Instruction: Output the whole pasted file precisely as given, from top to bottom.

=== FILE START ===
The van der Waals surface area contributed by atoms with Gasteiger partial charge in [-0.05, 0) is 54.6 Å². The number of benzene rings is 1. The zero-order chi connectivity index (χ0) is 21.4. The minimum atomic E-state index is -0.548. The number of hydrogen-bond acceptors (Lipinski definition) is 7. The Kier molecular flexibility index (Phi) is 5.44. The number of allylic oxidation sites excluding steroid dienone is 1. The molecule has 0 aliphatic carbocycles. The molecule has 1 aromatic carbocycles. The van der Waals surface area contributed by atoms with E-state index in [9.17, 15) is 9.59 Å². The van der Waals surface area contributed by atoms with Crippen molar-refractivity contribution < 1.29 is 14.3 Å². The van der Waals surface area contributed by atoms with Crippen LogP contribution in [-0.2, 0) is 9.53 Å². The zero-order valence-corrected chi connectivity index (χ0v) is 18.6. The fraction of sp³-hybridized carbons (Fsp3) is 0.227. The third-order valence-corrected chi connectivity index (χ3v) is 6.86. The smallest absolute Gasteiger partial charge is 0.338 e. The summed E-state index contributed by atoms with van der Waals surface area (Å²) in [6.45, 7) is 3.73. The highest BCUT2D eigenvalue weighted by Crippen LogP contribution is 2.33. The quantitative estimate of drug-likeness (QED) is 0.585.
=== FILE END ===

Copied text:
The van der Waals surface area contributed by atoms with Gasteiger partial charge in [-0.05, 0) is 54.6 Å². The number of benzene rings is 1. The zero-order chi connectivity index (χ0) is 21.4. The minimum atomic E-state index is -0.548. The number of hydrogen-bond acceptors (Lipinski definition) is 7. The Kier molecular flexibility index (Phi) is 5.44. The number of allylic oxidation sites excluding steroid dienone is 1. The molecule has 0 aliphatic carbocycles. The molecule has 1 aromatic carbocycles. The van der Waals surface area contributed by atoms with E-state index in [9.17, 15) is 9.59 Å². The van der Waals surface area contributed by atoms with Crippen molar-refractivity contribution < 1.29 is 14.3 Å². The van der Waals surface area contributed by atoms with Crippen LogP contribution in [-0.2, 0) is 9.53 Å². The zero-order valence-corrected chi connectivity index (χ0v) is 18.6. The fraction of sp³-hybridized carbons (Fsp3) is 0.227. The third-order valence-corrected chi connectivity index (χ3v) is 6.86. The smallest absolute Gasteiger partial charge is 0.338 e. The summed E-state index contributed by atoms with van der Waals surface area (Å²) in [6.45, 7) is 3.73. The highest BCUT2D eigenvalue weighted by Crippen LogP contribution is 2.33. The quantitative estimate of drug-likeness (QED) is 0.585.